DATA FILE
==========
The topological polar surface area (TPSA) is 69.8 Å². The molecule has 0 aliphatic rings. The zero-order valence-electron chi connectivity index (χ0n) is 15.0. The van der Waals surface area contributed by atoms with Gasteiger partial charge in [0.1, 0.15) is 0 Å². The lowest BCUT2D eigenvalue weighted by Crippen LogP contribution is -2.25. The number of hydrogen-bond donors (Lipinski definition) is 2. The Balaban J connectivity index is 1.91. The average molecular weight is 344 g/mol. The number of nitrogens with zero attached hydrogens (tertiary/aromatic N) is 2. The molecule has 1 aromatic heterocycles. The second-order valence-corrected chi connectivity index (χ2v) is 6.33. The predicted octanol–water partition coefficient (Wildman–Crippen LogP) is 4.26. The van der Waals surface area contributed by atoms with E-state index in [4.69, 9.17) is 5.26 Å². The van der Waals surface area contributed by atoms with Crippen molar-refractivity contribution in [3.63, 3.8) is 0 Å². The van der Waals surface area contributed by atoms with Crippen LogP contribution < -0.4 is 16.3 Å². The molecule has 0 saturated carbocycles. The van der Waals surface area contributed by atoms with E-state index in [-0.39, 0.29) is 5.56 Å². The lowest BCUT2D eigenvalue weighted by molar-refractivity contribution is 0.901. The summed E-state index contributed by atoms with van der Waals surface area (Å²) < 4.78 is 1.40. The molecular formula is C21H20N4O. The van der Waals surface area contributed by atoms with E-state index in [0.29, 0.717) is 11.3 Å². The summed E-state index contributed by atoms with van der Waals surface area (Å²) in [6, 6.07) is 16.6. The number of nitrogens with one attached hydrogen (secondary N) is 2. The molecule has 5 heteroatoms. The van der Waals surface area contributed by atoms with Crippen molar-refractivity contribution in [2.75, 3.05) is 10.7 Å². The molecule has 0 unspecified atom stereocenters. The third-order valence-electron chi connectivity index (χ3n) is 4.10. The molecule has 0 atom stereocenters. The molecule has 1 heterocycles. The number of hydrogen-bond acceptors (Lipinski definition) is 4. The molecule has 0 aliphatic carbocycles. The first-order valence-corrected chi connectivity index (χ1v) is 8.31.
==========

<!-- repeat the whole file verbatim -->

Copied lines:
The topological polar surface area (TPSA) is 69.8 Å². The molecule has 0 aliphatic rings. The zero-order valence-electron chi connectivity index (χ0n) is 15.0. The van der Waals surface area contributed by atoms with Gasteiger partial charge in [0.1, 0.15) is 0 Å². The lowest BCUT2D eigenvalue weighted by Crippen LogP contribution is -2.25. The number of hydrogen-bond donors (Lipinski definition) is 2. The Balaban J connectivity index is 1.91. The average molecular weight is 344 g/mol. The number of nitrogens with zero attached hydrogens (tertiary/aromatic N) is 2. The molecule has 1 aromatic heterocycles. The second-order valence-corrected chi connectivity index (χ2v) is 6.33. The predicted octanol–water partition coefficient (Wildman–Crippen LogP) is 4.26. The van der Waals surface area contributed by atoms with E-state index in [4.69, 9.17) is 5.26 Å². The van der Waals surface area contributed by atoms with Crippen molar-refractivity contribution in [3.63, 3.8) is 0 Å². The van der Waals surface area contributed by atoms with Crippen LogP contribution < -0.4 is 16.3 Å². The molecule has 0 saturated carbocycles. The van der Waals surface area contributed by atoms with E-state index in [-0.39, 0.29) is 5.56 Å². The lowest BCUT2D eigenvalue weighted by molar-refractivity contribution is 0.901. The summed E-state index contributed by atoms with van der Waals surface area (Å²) < 4.78 is 1.40. The molecular formula is C21H20N4O. The van der Waals surface area contributed by atoms with E-state index in [0.29, 0.717) is 11.3 Å². The summed E-state index contributed by atoms with van der Waals surface area (Å²) in [6, 6.07) is 16.6. The number of nitrogens with one attached hydrogen (secondary N) is 2. The molecule has 5 heteroatoms. The van der Waals surface area contributed by atoms with Crippen molar-refractivity contribution in [2.75, 3.05) is 10.7 Å². The molecule has 0 unspecified atom stereocenters. The third-order valence-electron chi connectivity index (χ3n) is 4.10. The molecule has 0 atom stereocenters. The molecule has 1 heterocycles. The number of hydrogen-bond acceptors (Lipinski definition) is 4. The molecule has 0 aliphatic carbocycles. The first-order valence-corrected chi connectivity index (χ1v) is 8.31.